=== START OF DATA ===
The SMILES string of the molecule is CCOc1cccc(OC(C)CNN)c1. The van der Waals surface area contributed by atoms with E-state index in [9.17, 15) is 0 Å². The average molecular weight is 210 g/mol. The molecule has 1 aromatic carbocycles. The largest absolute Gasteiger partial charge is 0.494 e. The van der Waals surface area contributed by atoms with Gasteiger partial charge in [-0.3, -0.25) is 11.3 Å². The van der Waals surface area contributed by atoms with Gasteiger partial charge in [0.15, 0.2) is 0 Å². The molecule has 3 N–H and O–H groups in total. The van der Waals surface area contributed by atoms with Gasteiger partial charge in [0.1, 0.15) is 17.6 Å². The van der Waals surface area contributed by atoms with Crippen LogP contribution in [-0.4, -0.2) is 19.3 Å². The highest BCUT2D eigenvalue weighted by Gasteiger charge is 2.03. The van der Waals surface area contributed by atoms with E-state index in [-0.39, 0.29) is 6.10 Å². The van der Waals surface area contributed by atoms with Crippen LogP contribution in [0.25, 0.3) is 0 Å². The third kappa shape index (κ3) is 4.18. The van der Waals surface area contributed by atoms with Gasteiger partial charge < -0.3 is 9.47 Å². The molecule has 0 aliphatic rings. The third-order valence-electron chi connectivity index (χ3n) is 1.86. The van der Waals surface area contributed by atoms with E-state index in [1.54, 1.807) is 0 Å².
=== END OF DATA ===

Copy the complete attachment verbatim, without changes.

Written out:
The SMILES string of the molecule is CCOc1cccc(OC(C)CNN)c1. The van der Waals surface area contributed by atoms with E-state index in [9.17, 15) is 0 Å². The average molecular weight is 210 g/mol. The molecule has 1 aromatic carbocycles. The largest absolute Gasteiger partial charge is 0.494 e. The van der Waals surface area contributed by atoms with Gasteiger partial charge in [-0.3, -0.25) is 11.3 Å². The van der Waals surface area contributed by atoms with Gasteiger partial charge in [0.15, 0.2) is 0 Å². The molecule has 3 N–H and O–H groups in total. The van der Waals surface area contributed by atoms with Gasteiger partial charge in [0.1, 0.15) is 17.6 Å². The van der Waals surface area contributed by atoms with Crippen LogP contribution in [-0.4, -0.2) is 19.3 Å². The highest BCUT2D eigenvalue weighted by Gasteiger charge is 2.03. The van der Waals surface area contributed by atoms with E-state index in [-0.39, 0.29) is 6.10 Å². The van der Waals surface area contributed by atoms with Crippen LogP contribution in [0.25, 0.3) is 0 Å². The third kappa shape index (κ3) is 4.18. The van der Waals surface area contributed by atoms with Gasteiger partial charge < -0.3 is 9.47 Å². The molecule has 0 aliphatic rings. The third-order valence-electron chi connectivity index (χ3n) is 1.86. The van der Waals surface area contributed by atoms with E-state index in [1.54, 1.807) is 0 Å².